One of the steel bridges on the Andean Central Railroad near Matucana, Perú, designed by Ernest Malinowski (photo: CC BY-SA 3.0. / Wikimedia)

However, construction began in January 1870. The Central Trans-Andean Railway required technologically advanced structures and the carrying out of works in very uncomfortable conditions. Recently invented dynamite and drilling equipment, modern for the second half of the 19th century, were used in the mountains. At an altitude of over 4,700 meters above sea level a tunnel of 1173 meters was drilled. The tallest, a 170-meter-long viaduct over the Verrugas Gorge is based on a 77-meter pillar. In total, several dozen bridges and tunnels were built. Due to altitude sickness, only the Peruvian Indians could work in the highest parts of the Andes. Over ten thousand workers participated in the construction, although unfortunately several thousand died as a result of an epidemic. The first part was put into operation in 1878. After a break caused by the economic crisis and the war with Chile, works resumed in the 1890s and continued until 1908, after the death of the main builder.

Despite many pessimistic opinions at home and disbelief abroad, the railway line built according to Malinowski’s assumptions was completed. It is almost 350 kilometers long and connects the Callao port near Lima with the city of Huancayo. Until Chinese investments in Tibet, it was the highest railway in the world. Currently, it is used primarily by freight and tourist trains. All major technical magazines in the world wrote about the spectacular construction in the Andes in the 19th century. The Polish engineer personally supervised the work on site, in the snow and heat. He imported materials, kept accounts, and corresponded with suppliers. Like a climber, he descended on ropes to examine the ground at the base of the rock at the planned bridge pillars.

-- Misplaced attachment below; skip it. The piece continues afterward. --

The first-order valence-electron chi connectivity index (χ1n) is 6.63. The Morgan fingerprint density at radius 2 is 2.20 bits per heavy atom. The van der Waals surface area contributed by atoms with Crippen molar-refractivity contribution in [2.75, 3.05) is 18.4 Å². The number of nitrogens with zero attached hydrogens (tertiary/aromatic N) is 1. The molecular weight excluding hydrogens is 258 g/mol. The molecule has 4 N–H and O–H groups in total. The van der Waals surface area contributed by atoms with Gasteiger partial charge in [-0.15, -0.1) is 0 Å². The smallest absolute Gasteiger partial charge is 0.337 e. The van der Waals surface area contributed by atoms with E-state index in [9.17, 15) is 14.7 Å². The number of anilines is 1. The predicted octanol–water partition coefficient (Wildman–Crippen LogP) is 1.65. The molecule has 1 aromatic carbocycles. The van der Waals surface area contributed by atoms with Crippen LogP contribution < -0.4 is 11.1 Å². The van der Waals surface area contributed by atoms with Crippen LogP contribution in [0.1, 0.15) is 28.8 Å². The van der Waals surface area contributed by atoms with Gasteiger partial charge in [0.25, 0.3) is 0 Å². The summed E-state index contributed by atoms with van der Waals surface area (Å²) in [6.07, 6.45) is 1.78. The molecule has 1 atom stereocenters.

Ernest Malinowski Railway Bridge in Toruń (photo: CC BY-SA 4.0 / Mateuszgdynia)

Malinowski also worked on the construction of railway lines in neighboring Ecuador, and after returning to Peru in 1886, he devoted himself to scientific and social activities. He was a founding member of the Geographical Society in Lima, lectured at the university, published books and articles, supervised the construction of the hospital, and was a charitable contributor. He participated in designing maps, which became the basis for delimiting the borders between Peru, Brazil and Ecuador. He was a wealthy man, he ran an open house, supported Polish engineers, researchers and travelers, and collaborated with the Society of the Polish National Museum in Rapperswil.

Malinowski died on 2 March 1899. On the 100th anniversary of his death, at the Ticlio Pass, at 4,818 meters above sea level, at the highest point of the Peruvian railway, a seven-meter monument dedicated to the memory of this outstanding engineer was erected. The monument, in Polish and Spanish, reads: “Polish engineer, Peruvian patriot, defense hero of Callao 1866, builder of the Central Trans-Andean Railway.”


Author: Piotr Bejrowski
Translation: Mikołaj Sekrecki